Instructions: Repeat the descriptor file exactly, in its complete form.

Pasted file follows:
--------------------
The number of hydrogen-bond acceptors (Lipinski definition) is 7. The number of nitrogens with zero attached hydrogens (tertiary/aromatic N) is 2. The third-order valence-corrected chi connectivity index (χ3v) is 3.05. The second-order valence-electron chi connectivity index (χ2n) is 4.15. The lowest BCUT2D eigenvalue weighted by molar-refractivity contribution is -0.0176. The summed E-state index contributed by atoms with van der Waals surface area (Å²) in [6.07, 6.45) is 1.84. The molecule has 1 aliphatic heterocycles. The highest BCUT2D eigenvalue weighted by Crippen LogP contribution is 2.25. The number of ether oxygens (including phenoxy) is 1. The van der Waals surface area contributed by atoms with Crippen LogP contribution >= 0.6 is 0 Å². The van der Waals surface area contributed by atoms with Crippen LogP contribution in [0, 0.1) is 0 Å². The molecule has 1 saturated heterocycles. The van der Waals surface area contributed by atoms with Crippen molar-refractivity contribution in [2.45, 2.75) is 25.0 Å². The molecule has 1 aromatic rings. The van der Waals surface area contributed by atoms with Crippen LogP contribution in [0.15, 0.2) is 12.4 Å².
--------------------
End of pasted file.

The number of hydrogen-bond acceptors (Lipinski definition) is 7. The number of nitrogens with zero attached hydrogens (tertiary/aromatic N) is 2. The third-order valence-corrected chi connectivity index (χ3v) is 3.05. The second-order valence-electron chi connectivity index (χ2n) is 4.15. The lowest BCUT2D eigenvalue weighted by molar-refractivity contribution is -0.0176. The summed E-state index contributed by atoms with van der Waals surface area (Å²) in [6.07, 6.45) is 1.84. The molecule has 1 aliphatic heterocycles. The highest BCUT2D eigenvalue weighted by Crippen LogP contribution is 2.25. The number of ether oxygens (including phenoxy) is 1. The van der Waals surface area contributed by atoms with Crippen LogP contribution >= 0.6 is 0 Å². The van der Waals surface area contributed by atoms with Crippen LogP contribution in [0, 0.1) is 0 Å². The molecule has 1 saturated heterocycles. The van der Waals surface area contributed by atoms with Crippen molar-refractivity contribution in [2.45, 2.75) is 25.0 Å². The molecule has 1 aromatic rings. The van der Waals surface area contributed by atoms with Crippen LogP contribution in [0.15, 0.2) is 12.4 Å².